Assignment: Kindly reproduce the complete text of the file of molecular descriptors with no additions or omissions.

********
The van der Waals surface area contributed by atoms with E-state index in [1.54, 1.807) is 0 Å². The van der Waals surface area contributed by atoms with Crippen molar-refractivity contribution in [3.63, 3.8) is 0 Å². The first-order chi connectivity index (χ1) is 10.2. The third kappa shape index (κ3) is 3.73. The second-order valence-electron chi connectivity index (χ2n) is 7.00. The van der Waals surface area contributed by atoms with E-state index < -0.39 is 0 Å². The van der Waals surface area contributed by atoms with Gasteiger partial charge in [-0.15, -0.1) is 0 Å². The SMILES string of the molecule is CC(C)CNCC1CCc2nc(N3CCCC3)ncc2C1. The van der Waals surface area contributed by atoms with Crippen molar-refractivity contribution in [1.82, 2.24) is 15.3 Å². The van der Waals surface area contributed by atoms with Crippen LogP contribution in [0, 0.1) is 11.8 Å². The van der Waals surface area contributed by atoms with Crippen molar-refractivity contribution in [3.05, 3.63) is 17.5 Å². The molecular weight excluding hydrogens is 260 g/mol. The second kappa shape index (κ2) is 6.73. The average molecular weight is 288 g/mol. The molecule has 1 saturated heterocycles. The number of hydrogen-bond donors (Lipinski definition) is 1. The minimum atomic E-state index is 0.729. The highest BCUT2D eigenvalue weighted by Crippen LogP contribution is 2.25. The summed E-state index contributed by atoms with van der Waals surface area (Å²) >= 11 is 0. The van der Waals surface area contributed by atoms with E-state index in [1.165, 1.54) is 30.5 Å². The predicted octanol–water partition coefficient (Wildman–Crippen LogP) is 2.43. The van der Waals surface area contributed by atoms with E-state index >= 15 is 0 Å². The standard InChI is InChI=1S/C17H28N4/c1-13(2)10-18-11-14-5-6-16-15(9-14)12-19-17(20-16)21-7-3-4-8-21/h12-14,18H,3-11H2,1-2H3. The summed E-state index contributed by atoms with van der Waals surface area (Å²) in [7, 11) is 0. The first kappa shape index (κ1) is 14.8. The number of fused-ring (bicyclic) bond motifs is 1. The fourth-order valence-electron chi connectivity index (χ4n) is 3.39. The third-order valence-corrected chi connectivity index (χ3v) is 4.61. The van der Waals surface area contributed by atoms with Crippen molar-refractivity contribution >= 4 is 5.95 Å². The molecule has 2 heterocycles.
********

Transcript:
The van der Waals surface area contributed by atoms with E-state index in [1.54, 1.807) is 0 Å². The van der Waals surface area contributed by atoms with Crippen molar-refractivity contribution in [3.63, 3.8) is 0 Å². The first-order chi connectivity index (χ1) is 10.2. The third kappa shape index (κ3) is 3.73. The second-order valence-electron chi connectivity index (χ2n) is 7.00. The van der Waals surface area contributed by atoms with E-state index < -0.39 is 0 Å². The van der Waals surface area contributed by atoms with Gasteiger partial charge in [-0.15, -0.1) is 0 Å². The SMILES string of the molecule is CC(C)CNCC1CCc2nc(N3CCCC3)ncc2C1. The van der Waals surface area contributed by atoms with Crippen molar-refractivity contribution in [1.82, 2.24) is 15.3 Å². The van der Waals surface area contributed by atoms with Crippen LogP contribution in [0, 0.1) is 11.8 Å². The van der Waals surface area contributed by atoms with Crippen molar-refractivity contribution in [3.05, 3.63) is 17.5 Å². The molecular weight excluding hydrogens is 260 g/mol. The second kappa shape index (κ2) is 6.73. The average molecular weight is 288 g/mol. The molecule has 1 saturated heterocycles. The number of hydrogen-bond donors (Lipinski definition) is 1. The minimum atomic E-state index is 0.729. The highest BCUT2D eigenvalue weighted by Crippen LogP contribution is 2.25. The summed E-state index contributed by atoms with van der Waals surface area (Å²) >= 11 is 0. The van der Waals surface area contributed by atoms with E-state index in [1.165, 1.54) is 30.5 Å². The predicted octanol–water partition coefficient (Wildman–Crippen LogP) is 2.43. The van der Waals surface area contributed by atoms with E-state index >= 15 is 0 Å². The standard InChI is InChI=1S/C17H28N4/c1-13(2)10-18-11-14-5-6-16-15(9-14)12-19-17(20-16)21-7-3-4-8-21/h12-14,18H,3-11H2,1-2H3. The summed E-state index contributed by atoms with van der Waals surface area (Å²) in [7, 11) is 0. The first kappa shape index (κ1) is 14.8. The number of fused-ring (bicyclic) bond motifs is 1. The fourth-order valence-electron chi connectivity index (χ4n) is 3.39. The third-order valence-corrected chi connectivity index (χ3v) is 4.61. The van der Waals surface area contributed by atoms with Crippen molar-refractivity contribution >= 4 is 5.95 Å². The molecule has 2 heterocycles.